Evaluation and implementation of DSM strategies to improve the profitability of marginal cement grinding plants
Boshoff, Coenraad Johannes
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The cement industry in South Africa is becoming increasingly competitive. Established cement producers have old inefficient production plants that have to compete with new cement producers abroad. These new cement companies are entering South Africa with more energy efficient production equipment that gives them an advantage when the current increases in electricity tariffs are considered. Established local cement plants have to investigate new initiatives to become more competitive. Replacing old and inefficient equipment with modern energy-efficient equipment is in most cases not a viable option. This is due to the large initial capital expenditure, long payback periods and installation downtime. Cement producers must rather aim to decrease their energy consumption with minimal capital expenditure and zero influence on production output, quality or safety. Established cement grinding plants are among the industries most affected by steep electricity tariff increases. In most cases the pre-clinker processes of marginal plants are already decommissioned and thus the majority of these operations focuses on performing finishing/cement milling due to the plants geographic distribution advantage. These plants seldom run at full capacity as a result of inefficiencies. This spare capacity can, therefore, be utilised by implementing demand-side management electricity savings initiatives. Load management was proven a cost-effective method for reducing energy costs on marginal cement grinding plants. Load management takes advantage of Eskom’s time-of-use tariff structures by shifting the operation of electricity intensive components from high demand (high cost) periods to low demand (low cost) periods while still maintaining the same production output. Effective load management will reduce electricity cost without influencing production output, quality or safety. An effective load management method was researched and implemented on two marginal cement grinding stations. Previous evaluation strategies have not created a platform on which the performances of different cement plants could be compared; therefore, a more comprehensive method for evaluating load management was developed. The evaluation strategy analyses the reduced electricity cost and compares it with the electricity cost of a more modern cement grinding plant to determine whether the marginal cement plant remains competitive. In this study, the electricity costs of marginal cement plants are lowered by more than 10% by executing the proposed load management strategy. The evaluation strategy also found that load management could improve a marginal cement grinding plant’s electricity cost intensity to such an extent that the electricity cost differs by only 1% when compared with modern cement grinding plants operating as per normal production schedules. Load management was, therefore, a cost-effective solution to reduce electricity costs on marginal cement grinding plants and remains competitive with modern cement grinding plants.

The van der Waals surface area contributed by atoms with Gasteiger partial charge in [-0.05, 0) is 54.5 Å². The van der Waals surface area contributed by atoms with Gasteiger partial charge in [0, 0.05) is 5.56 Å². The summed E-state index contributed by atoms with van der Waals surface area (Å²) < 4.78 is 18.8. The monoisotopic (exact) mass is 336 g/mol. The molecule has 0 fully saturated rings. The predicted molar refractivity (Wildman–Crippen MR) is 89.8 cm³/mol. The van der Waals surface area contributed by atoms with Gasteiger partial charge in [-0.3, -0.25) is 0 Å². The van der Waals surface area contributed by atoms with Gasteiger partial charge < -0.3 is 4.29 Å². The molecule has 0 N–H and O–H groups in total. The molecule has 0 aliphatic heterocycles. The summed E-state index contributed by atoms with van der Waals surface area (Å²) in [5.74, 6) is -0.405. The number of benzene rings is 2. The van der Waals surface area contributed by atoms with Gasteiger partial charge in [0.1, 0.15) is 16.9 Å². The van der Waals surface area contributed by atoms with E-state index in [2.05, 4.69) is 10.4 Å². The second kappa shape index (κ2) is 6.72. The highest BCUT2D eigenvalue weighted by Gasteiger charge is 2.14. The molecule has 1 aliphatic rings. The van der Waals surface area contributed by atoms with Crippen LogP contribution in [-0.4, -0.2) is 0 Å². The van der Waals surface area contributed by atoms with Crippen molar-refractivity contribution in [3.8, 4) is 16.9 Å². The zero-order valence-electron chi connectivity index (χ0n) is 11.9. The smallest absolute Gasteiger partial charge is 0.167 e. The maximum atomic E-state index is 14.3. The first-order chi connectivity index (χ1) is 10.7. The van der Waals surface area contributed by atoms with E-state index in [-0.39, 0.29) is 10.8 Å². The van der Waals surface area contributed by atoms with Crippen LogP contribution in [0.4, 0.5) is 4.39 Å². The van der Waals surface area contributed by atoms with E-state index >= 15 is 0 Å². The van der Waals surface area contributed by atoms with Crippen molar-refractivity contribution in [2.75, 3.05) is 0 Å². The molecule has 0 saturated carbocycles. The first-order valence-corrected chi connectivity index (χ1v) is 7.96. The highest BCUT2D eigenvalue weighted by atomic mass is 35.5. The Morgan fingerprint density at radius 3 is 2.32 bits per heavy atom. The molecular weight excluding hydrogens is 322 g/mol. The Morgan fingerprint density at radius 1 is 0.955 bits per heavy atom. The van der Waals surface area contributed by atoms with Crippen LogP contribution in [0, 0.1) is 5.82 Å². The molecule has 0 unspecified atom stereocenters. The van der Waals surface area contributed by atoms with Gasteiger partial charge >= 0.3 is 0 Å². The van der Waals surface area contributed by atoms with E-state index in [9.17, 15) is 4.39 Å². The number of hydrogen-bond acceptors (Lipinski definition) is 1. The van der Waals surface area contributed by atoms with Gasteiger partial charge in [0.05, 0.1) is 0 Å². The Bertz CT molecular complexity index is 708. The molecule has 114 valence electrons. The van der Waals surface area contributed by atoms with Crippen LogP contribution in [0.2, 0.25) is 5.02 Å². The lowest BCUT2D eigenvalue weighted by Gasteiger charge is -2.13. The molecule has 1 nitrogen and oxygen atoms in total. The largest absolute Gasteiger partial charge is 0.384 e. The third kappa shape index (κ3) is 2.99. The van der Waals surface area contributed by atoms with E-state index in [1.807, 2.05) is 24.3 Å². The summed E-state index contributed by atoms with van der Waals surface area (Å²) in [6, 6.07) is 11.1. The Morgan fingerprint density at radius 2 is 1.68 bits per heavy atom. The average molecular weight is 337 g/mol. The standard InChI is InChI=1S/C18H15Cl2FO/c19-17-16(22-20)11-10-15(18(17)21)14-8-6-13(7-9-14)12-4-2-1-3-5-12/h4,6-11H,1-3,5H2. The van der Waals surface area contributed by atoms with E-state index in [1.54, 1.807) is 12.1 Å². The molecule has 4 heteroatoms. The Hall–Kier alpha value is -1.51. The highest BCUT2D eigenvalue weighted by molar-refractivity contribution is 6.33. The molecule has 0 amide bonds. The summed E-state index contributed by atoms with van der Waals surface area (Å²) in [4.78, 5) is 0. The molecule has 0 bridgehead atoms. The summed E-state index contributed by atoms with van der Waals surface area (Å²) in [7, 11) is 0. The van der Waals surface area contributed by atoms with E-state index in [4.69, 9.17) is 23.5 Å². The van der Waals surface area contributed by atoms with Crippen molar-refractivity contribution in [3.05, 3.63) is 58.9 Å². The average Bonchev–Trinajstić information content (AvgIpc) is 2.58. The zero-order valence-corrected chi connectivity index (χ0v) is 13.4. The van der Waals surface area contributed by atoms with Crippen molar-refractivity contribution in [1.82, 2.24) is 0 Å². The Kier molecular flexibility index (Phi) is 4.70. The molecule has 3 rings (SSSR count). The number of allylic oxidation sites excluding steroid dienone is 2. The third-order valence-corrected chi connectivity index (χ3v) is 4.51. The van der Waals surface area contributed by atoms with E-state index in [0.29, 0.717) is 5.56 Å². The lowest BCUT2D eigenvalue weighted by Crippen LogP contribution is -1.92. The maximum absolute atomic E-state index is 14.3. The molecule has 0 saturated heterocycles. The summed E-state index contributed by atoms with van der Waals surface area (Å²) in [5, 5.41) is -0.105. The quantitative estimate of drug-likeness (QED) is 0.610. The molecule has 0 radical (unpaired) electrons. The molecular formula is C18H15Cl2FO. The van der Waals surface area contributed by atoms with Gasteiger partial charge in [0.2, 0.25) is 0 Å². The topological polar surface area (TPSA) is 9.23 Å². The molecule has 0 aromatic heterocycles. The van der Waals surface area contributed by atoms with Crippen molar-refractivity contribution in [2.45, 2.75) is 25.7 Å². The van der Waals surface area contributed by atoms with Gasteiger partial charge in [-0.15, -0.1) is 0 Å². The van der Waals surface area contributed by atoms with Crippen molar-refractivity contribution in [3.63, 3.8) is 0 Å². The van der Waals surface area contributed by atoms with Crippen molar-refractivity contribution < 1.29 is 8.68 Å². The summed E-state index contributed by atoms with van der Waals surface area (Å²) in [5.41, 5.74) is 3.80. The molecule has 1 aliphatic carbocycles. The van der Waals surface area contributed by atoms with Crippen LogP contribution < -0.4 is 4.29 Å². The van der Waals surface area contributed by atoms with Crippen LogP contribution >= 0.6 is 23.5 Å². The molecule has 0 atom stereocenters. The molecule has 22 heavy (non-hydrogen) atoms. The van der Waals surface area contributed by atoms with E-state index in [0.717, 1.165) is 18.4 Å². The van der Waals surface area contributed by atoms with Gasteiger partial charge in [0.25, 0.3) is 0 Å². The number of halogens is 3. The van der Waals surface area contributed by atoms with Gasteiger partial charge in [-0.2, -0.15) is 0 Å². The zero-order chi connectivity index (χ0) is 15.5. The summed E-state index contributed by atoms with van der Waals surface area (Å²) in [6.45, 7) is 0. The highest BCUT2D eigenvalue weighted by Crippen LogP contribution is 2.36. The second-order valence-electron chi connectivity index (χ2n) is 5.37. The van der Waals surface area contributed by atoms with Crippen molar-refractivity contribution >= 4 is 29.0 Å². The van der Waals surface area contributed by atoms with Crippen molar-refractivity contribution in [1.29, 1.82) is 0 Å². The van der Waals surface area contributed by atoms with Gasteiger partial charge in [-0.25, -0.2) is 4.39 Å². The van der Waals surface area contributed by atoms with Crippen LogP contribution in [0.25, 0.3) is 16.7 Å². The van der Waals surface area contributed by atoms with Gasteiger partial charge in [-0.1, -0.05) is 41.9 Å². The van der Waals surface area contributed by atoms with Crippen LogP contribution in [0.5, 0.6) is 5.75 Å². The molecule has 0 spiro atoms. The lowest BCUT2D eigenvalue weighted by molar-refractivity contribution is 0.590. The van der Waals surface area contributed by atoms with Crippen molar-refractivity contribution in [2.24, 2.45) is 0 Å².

- Engineering